Stevie Wonder Recreates 'Songs in the Key of Life' for House Full Of Toys Benefit - Rolling Stone
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Stevie Wonder Recreates ‘Songs in the Key of Life’ for Holiday Benefit

John Mayer, Esperanza Spalding, Chick Corea and more join in at House Full of Toys concert

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Stevie Wonder and family perform during the 18th annual House Full of Toys Benefit Concert at the Nokia Theatre L.A. LIVE in Los Angeles, CA.

Lester Cohen/Getty Images for Wonder Productions, Inc.

“Truly, I wanted to do this for years,” Stevie Wonder told the capacity crowd at the Nokia Theater in Los Angeles at his annual House Full of Toys benefit concert last night, “but it felt like it was meant to be right now.” “This” was a performance of his classic 1976 double album Songs in the Key of Life: all 21 songs, including the bonus seven-inch single. Lasting three hours (including an intermission), it was an exhausting but exhilarating evening, treating an American masterwork with the respect and love that it deserves.

Where Does ‘Songs in the Key of Life’ Rank on Our 500 Greatest Albums List?

Recreating the album required multiple percussionists, keyboard players, a string section, backup singers, and a choir, all shuttling onstage and off as needed. There were often twenty or more musicians playing; the overall effect was that Wonder was leading an R&B orchestra from his keyboard, in the tradition of Duke Ellington (whom he paid tribute to in “Sir Duke,” one of the evening’s many highlights). This small army was remarkably supple, and especially effective on the lush, layered “Pastime Paradise” and “Joy Inside My Tears.” 

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The arrangements were largely faithful to the original performances; in fact, many of the musicians played on the 1976 album. Consider, for example, keyboardist Greg Phillinganes, just 20 years old when Songs in the Key of Life was released, who went on to be musical director for Michael Jackson, and was revisiting the album at age 57. There was also a bevy of guest stars, including Esperanza Spalding (rocking an upright bass), India.Arie (exceptional on “Saturn”), John Mayer (adding guitar without showboating on “All Day Sucker”), Chick Corea (playing keyboards on “Contusion”), Joe (the R&B singer with the world’s least Googleable name, making numerous appearances starting with “Love’s in Need of Love Today”), and Herbie Hancock (recreating his appearance on “As”). (Listed in the program as a special guest vocalist on “If It’s Magic” but not appearing: Johnny Mathis.) Frederic Yonnet and John Popper played harmonica together on “Have a Talk with God,” undaunted by Wonder’s status as the twentieth century’s greatest harmonica player. When they returned for “Easy Goin’ Evening (My Mama’s Call),” Wonder joined them in an unusual but effective harmonica trio. And although there were many excellent guest singers, two of the best were Shirley Brewer and Ledisi, trading vocals in the funky coda to “Ordinary Pain.” Just looking tired were the three young kids playing tambourine during “Another Star” – they can be excused, since at that point it was past 11:30 p.m., presumably way past their bedtimes.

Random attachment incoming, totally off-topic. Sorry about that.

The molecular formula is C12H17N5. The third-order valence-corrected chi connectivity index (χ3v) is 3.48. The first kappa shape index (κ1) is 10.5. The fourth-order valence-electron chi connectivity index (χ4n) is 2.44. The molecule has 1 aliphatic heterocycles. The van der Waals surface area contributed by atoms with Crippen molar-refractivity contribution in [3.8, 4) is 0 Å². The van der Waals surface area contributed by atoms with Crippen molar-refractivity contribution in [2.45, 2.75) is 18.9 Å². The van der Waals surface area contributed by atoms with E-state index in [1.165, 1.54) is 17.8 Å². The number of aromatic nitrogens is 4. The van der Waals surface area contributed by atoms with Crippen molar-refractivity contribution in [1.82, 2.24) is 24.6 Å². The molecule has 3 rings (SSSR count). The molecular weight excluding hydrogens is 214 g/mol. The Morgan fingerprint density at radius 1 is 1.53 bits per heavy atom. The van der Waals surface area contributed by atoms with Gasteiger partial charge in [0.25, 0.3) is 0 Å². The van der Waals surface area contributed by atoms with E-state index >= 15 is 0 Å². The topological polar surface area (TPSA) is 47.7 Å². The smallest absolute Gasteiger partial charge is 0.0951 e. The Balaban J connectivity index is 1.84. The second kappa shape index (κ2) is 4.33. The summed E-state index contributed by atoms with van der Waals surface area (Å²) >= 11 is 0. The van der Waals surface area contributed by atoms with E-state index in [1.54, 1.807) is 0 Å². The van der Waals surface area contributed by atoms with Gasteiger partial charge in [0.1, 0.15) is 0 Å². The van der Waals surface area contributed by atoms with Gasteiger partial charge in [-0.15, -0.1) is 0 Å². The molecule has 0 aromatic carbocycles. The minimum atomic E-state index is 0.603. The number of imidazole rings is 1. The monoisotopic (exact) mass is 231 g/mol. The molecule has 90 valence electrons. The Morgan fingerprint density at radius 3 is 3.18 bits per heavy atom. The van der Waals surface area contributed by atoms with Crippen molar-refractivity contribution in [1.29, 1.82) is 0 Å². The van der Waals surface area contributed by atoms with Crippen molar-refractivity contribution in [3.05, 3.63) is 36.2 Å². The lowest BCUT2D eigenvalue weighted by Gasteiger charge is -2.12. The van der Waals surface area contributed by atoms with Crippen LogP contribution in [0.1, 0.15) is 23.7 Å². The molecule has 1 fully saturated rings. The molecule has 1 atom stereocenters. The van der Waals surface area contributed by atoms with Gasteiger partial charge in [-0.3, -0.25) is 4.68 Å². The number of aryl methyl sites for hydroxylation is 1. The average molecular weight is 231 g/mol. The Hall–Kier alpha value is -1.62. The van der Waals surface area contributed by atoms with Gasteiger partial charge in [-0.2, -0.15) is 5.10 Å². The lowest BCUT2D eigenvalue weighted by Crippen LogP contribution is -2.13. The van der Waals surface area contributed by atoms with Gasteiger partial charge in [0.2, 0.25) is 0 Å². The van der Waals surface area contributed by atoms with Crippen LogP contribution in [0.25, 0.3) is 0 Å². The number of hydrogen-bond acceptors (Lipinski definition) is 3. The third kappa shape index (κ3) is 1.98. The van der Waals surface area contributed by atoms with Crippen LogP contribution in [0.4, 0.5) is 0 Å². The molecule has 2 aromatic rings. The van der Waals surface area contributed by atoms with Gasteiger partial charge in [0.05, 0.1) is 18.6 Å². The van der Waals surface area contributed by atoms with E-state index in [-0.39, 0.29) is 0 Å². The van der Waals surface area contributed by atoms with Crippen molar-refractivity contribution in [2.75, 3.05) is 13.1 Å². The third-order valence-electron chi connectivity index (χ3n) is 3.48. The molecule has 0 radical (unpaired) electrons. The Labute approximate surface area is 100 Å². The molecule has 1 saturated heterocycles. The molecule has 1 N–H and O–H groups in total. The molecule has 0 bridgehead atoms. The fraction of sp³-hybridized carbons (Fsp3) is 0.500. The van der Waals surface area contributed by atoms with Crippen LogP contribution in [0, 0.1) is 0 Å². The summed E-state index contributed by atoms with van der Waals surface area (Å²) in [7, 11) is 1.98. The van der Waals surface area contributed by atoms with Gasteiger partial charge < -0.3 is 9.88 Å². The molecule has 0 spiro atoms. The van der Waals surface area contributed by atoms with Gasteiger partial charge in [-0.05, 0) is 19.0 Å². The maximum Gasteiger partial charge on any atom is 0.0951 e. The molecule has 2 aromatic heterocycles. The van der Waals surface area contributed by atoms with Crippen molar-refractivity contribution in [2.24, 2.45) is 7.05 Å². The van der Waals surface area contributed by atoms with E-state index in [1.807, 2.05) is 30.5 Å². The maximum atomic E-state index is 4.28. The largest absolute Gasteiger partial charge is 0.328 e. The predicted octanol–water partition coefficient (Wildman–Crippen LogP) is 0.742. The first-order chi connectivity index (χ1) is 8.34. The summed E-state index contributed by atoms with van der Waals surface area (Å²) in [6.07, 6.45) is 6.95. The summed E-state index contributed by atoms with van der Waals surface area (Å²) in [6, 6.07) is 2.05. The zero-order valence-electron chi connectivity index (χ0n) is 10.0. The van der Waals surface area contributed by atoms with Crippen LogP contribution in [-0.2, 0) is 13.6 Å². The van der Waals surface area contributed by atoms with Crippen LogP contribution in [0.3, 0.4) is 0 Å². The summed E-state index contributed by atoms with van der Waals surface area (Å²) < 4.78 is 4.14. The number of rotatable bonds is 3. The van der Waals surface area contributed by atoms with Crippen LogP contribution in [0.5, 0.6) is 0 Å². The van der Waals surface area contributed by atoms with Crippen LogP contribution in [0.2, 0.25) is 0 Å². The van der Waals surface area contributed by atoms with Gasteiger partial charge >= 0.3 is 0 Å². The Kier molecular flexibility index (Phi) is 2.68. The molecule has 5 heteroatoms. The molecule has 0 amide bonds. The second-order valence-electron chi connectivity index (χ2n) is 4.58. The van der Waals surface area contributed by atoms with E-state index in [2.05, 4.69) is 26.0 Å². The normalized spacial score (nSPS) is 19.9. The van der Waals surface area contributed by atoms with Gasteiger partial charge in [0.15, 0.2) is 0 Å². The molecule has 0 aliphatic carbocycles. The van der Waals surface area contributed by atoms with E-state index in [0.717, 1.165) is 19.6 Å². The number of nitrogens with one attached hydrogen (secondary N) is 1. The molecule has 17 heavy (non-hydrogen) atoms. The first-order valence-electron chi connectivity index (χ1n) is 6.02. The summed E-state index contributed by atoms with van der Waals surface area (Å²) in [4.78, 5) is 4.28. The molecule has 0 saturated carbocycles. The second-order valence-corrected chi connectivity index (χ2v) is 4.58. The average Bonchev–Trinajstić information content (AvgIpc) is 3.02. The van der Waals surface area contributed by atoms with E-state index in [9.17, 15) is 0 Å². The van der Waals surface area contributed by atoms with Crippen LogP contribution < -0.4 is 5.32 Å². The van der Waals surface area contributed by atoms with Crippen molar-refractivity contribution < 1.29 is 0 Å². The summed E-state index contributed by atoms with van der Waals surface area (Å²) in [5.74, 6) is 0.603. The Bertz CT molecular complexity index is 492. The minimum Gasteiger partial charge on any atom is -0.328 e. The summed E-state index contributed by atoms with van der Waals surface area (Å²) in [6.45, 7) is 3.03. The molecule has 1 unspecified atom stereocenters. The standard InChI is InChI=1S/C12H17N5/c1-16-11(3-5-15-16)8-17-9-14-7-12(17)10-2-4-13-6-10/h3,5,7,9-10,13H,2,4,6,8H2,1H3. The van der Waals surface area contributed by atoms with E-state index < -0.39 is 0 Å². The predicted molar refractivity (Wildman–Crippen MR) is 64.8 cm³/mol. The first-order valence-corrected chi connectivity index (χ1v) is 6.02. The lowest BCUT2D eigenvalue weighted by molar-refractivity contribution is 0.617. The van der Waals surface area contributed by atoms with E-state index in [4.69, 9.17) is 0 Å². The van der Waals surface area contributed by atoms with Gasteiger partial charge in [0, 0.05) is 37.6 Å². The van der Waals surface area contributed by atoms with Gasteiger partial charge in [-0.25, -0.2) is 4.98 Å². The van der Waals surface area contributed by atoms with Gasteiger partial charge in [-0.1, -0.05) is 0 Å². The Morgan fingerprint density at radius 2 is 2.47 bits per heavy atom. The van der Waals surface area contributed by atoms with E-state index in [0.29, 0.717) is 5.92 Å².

Find Out Where Stevie Wonder Ranks in Our List of the 100 Greatest Singers

The majority of these songs rarely (or never) make it into Wonder’s hit-filled live show, but they’re all extraordinary compositions. He seemed thrilled by the opportunity to return to his 37-year-old album, showing off his gift with funk, balladry, jazz, social commentary, love songs, and anything else he attempted. Close listening revealed new layers to the songs, and unanswered questions about some of them: Does “Ngiculela Es Una Historia – I Am Singing” have the most primal open-throated melody Wonder ever came up with? What does it mean when he writes a visual description of a lover, as he did in “Ebony Eyes”? Is “All Day Sucker” the dirtiest song he ever recorded?

Wonder performed the album in sequence, shoehorning in the bonus tracks “Saturn” and “Ebony Eyes” after the original side two, “All Day Sucker” and “Easy Goin’ Evening” after the original side three, and the unreleased “Living for Your Love,” an excellent funk song, before the grand finale of “Another Star.” The second half emphasized longer grooves: “Isn’t She Lovely” lasted nine minutes, about half of which was Wonder taking an extended harmonica solo. Wonder was in a good mood, paying tribute between songs to Nelson Mandela and the importance of arts education in public schools, but he kept the focus on the album – when he bruited the idea of performing “Jingle Bells” mid-set, he quickly abandoned it. (A film crew captured the whole event; if the video is ever released, it’ll edit out a few technical mishaps and false starts.)

“I wish those days could come back once more,” Wonder sang in “I Wish,” as the audience rose to their feet and danced. For one night, at least, his wish was granted, as he brought an audience of thousands back to his miraculous 1976.


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